By Diana Kenney

A theme of human impacts on coastal environments dominated the undergraduate research symposium on Dec. 17 presented by the Semester in Environmental Science (SES) program, which is entering its 25th year at MBL.

Longtime SES Director Ken Foreman, who is retiring this year, introduced the symposium for his final time. Beginning in fall 2022, Foreman’s successor in leading the program is MBL Associate Scientist Mirta Teichberg,

“It has been a privilege to meet so many committed, bright and enthusiastic students from colleges and universities throughout the nation during my tenure as SES director, and to follow the meaningful contributions in research and policy they have made as they moved forward in their careers,” Foreman said.  “I like to think the experience students get in the SES has contributed to their success!”

MBL scientist Ken Foreman has directed the Semester in Environmental Science program since 2004. SES was founded in 1997 with MBL scientist Jerry Melillo as director and Foreman as associate director. Photo courtesy of Ken Foreman

Here are a few highlights from the symposium, which was videorecorded (morning and afternoon sessions):

Friends Award

Student Ella Lemely-Fry (Lawrence University) received the “Friends Award” for excellence in her symposium presentation. For her SES research project, Lemely-Fry used novel fluorescent imaging techniques to explore the association of soil minerals with organic matter, considering implications for carbon storage and nutrient cycling. This award is bestowed annually by the Friends of the MBL.

Coral and Microplastics

In a great show of teamwork, three SES students dove into how tiny fragments of plastic waste (microplastics) impact the local coral species, the Northern star coral (Astrangia poculata).

Nora O’Keefe (Trinity College) measured the abundance and composition of microplastics found in Cape Cod corals and neighboring environments. She gathered her coral samples with the help of MBL scientists Loretta Roberson and Anne Giblin, who dove for deeper-water corals off Woods Hole.

MBL scientists Anne Giblin (left) and Loretta Roberson dove in Woods Hole's Great Harbor to collect sediment and coral samples for SES projects. Credit: Daniel Cojanu/Undercurrent Productions

Using tweezers, Alice Ball (Connecticut College) fed both plastic fragments and brine shrimp to coral polyps, and videotaped them eating. She was exploring feeding preferences in coral and how they responded to microplastics.

“Some of the coral polyps really liked plastic,” Ball reported – she even captured footage of polyps trying to steal plastic from each other. Fortunately, she found the coral ingested more brine shrimp overall than plastic. However, the corals still ingested a large amount of plastic -- in some cases, more than 50 particles per hour per polyp.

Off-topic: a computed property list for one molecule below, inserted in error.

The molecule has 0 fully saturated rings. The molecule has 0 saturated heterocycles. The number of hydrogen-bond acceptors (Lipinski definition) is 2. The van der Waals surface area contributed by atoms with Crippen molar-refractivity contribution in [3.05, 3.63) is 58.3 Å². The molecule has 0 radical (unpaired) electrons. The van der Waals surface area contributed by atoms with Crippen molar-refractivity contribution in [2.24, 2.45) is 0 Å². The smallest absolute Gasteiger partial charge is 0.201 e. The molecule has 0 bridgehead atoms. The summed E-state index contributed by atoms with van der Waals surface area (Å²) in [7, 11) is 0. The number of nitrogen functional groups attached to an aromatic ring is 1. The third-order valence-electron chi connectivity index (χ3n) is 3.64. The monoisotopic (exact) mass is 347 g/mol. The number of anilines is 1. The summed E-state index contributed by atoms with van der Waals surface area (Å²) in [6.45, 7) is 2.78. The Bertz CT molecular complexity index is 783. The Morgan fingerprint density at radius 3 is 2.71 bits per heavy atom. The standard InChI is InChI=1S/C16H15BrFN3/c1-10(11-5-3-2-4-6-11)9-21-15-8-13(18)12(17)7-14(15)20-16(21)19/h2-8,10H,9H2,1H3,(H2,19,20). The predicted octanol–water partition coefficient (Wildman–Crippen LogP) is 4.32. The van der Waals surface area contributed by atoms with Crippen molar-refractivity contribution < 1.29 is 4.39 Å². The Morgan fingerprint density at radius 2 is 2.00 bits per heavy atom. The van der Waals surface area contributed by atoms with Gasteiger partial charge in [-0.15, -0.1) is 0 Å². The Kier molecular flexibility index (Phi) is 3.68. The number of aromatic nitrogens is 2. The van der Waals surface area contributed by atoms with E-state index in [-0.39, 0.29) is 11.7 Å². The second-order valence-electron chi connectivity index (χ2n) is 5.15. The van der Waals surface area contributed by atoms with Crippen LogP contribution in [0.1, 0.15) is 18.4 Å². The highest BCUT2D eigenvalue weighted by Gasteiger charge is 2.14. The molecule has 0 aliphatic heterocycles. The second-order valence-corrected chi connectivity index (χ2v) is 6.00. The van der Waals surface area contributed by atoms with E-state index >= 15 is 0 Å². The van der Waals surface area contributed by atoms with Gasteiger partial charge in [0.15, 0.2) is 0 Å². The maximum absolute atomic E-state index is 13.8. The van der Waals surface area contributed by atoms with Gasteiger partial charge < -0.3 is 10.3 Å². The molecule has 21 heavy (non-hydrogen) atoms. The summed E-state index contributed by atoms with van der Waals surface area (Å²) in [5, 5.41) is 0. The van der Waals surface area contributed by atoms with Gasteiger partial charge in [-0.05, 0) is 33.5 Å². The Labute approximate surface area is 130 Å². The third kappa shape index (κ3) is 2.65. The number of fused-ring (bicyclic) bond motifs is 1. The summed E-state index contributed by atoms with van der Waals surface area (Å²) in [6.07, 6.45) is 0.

“Eating microplastics can be an energy intensive activity,” Ball said, since the coral gains no nutrition in the process of both ingesting and egesting the plastic. Her study hints at the enormity of the microplastics problem in marine environments.

Ball’s research co-advisors with Roberson, MBL scientists Rut Pedrosa Pàmies and Javier Lloret, have been tracking microplastics in local ecosystems for several years. Prior SES students have contributed to this research as well.

The local coral Astrangia poculata ingesting a plastic fiber (white strand sticking out of the polyp's mouth). Credit: Alice Ball and Sydney Russo, SES 2021

To ask if microplastics cause physiological stress in coral, Sydney Russo (Clarkson University) studied the physiological activity of the coral holobiont, both with and without plastic exposure. She found no long-term significant difference in photosynthesis rates, but did find a difference in respiration rates, again indicating that microplastics may have energetic costs for coral.

An Impressive Output

Other SES students traced the footprints of various agents – plastics, lead, mercury, sewerage, nitrogen, methane – in Cape Cod and Plum Island ecosystems, assessing impacts in ponds, marshes, estuaries, and on marine animals and vegetation.

MBL Education Director Linda Hyman congratulated all the students for their research contributions and hard work. “You have been an amazing group. What challenging times we live in, and you came here and made us all proud -- of your research, your professionalism, your comportment,” she said.

Screenshot of SES student James Hu (University of Chicago) presenting his research on sourcing anthropogenic lead pollution at Plum Island in northern Massachusetts.

“As you leave the Woods Hole community, know that you will always be a member of our family,” Hyman said. “There are so many ways you can come back. I hope you will consider making the MBL a part of your academic life forever. We're here for you!”